National Forum for Public Television Executives: Voting to create, 1997

This is the record of recorded votes taken during the Convention of Stations, Nov. 5, 1997, in Austin, which established the Forum, amending and adopting its original charter. Voters “present” include chief executives voting by proxy. Vote on the Forum charter
113 votes were cast, including 7 not present

On a one licensee/one vote basis:

90 voted yes, representing 85 percent of those present,
16 voted no, representing 15 percent of those present,
7 not present for the vote, representing 4 percent of those present at the convention. On a system-wide purchasing power basis:

576 purchasing power units voted yes, representing 86 percent of the units present,
68 purchasing power units voted no, representing 10 percent of the units present,
26 purchasing power units were not present for the vote, representing 4 percent of the units present

Vote to join the Forum
117 votes were cast, including 11 not present and 26 abstains

On a one licensee/one vote basis:

73 voted yes, representing 62.5 percent of those present
7 voted no, representing 6 percent of those present
26 abstained or were not present, representing 22 percent of those present
11 were not present for the vote, representing 9.5 percent of those present at the convention

On a system-wide purchasing power basis:

465 purchasing power units voted yes, representing 65 percent of the units present,
24 purchasing power units voted no, representing 3.5 percent of those present,
183 purchasing power units abstained, representing 25 percent of those present,
46 purchasing power units were not present for the vote, representing 6.5 percent of those present at the convention.

National Forum for Public Television Executives: Q&A on creation

As public TV’s Core Working Group worked to build consensus around creation of the Forum in 1997, it published this Q&A, both on paper and on its web site. “Countdown ’97” was the group’s name for its consensus-building process. Questions and Answers about Countdown ’97
Here are questions typical of those we’ve heard general managers and others in the public television community ask about Countdown ’97, along with answers from John Hershberger, Senior Associate with BMR Associates, the San Francisco consulting firm guiding the Countdown ’97 process. Countdown ’97 will conclude with a Convention of Stations in Austin, Texas, on Nov. 5.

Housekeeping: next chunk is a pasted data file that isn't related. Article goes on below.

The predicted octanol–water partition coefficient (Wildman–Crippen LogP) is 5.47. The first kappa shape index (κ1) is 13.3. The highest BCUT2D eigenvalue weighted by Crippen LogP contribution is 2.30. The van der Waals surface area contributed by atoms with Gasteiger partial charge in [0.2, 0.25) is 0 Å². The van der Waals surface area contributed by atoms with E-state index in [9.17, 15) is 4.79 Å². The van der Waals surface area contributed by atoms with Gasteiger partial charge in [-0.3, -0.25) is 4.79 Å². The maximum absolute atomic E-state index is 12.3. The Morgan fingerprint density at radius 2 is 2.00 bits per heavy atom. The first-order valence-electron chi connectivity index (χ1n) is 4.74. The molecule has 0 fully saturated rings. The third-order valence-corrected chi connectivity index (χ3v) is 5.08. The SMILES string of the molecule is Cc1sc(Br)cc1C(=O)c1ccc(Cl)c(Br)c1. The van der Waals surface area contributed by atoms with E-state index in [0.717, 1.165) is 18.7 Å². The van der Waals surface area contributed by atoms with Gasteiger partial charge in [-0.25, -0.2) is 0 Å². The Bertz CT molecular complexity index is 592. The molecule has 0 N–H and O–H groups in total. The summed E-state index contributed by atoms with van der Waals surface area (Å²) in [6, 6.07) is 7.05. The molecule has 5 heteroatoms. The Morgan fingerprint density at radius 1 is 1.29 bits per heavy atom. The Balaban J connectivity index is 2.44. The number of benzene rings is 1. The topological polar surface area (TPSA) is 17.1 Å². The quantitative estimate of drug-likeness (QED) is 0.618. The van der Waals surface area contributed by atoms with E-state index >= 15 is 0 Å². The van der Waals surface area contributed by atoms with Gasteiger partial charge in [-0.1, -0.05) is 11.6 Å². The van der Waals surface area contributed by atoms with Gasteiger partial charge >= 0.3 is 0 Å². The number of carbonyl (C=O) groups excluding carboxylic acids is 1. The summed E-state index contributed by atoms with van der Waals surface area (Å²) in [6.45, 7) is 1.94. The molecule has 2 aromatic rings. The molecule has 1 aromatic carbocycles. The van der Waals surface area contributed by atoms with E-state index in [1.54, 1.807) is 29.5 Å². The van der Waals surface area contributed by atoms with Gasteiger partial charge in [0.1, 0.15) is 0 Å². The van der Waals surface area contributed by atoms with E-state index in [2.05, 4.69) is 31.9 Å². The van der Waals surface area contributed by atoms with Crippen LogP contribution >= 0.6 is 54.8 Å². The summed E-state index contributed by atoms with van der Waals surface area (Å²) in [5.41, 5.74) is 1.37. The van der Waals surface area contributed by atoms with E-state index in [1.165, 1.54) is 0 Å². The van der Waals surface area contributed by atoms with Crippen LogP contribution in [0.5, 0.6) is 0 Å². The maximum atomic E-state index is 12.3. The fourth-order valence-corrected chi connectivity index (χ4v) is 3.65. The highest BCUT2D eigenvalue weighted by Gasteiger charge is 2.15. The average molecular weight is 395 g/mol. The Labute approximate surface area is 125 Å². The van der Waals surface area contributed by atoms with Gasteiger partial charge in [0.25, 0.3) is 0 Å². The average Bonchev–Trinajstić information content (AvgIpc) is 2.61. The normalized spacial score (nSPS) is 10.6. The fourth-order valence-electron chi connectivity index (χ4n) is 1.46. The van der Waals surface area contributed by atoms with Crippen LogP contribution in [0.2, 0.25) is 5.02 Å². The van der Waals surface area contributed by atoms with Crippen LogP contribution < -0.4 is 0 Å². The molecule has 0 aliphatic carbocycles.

National Forum for Public Television Executives

A majority of public TV stations voted to create the National Forum for Public Television Executives (the CEO Forum) at a Convention of Stations in Austin, Texas, on Nov. 5, 1997. Current covered the founding as well as the discontinuance of the forum five years later in July 2003. The forum had been created in an extended process by a committee called the Core Working Group, initially appointed by America’s Public Television Stations (APTS). The Case for Change (draft), May 1997

Questions & answers about the process of creating the Forum (“Countdown 97”), drafted by the Core Working Group, 1997

Charter (as amended) for the National Forum for Public Television Executives, Nov.

Association of Independents in Radio (AIR) Bylaws

These bylaws were approved,  Nov. 15, 1988, when AIR was incorporated as a nonprofit in New York. ARTICLE ONE: MEMBERSHIP
Section 1. Membership

A.I.R. shall be a membership organization. There shall be three categories of membership:

a. Organizational Membership – shall be open to organizations providing radio/audio programs and services (including but not limited to, production, presentation, research, distribution, exhibition, or education).

Charting the Digital Broadcasting Future, 1998

Advisory Committee on Public Interest Obligations of Digital Television Broadcasters
Final Report, Dec. 18, 1998
a.k.a. PIAC or the Gore Commission

See PDF of full report; sections of the report posted in HTML by the Benton Foundation; and the list of commission members. Executive Summary
As this Nation’’s 1,600 television stations begin to convert to a digital television format, it is appropriate to reexamine the long-standing social compact between broadcasters and the American people. The quality of governance, intelligence of political discourse, diversity of free expression, vitality of local communities, opportunities for education and instruction, and many other dimensions of American life will be affected profoundly by how digital television evolves. This Advisory Committee’s recommendations on how public interest obligations of television broadcasters ought to change in the new digital television era represent a new stage in the ongoing evolution of the public interest standard: a needed reassessment in light of dramatic changes in communications technology, market structures, and the needs of a democratic society.

Pacifica Foundation By-laws, 1955

Pacifica began operation of its first and flagship station, KPFA in Berkeley, Calif., on April 15, 1949. These are early bylaws of the nonprofit organization. See also Pacifica’s bylaws as of 1999. Article I
Identity
Section 1. The name of this corporation shall be PACIFICA FOUNDATION.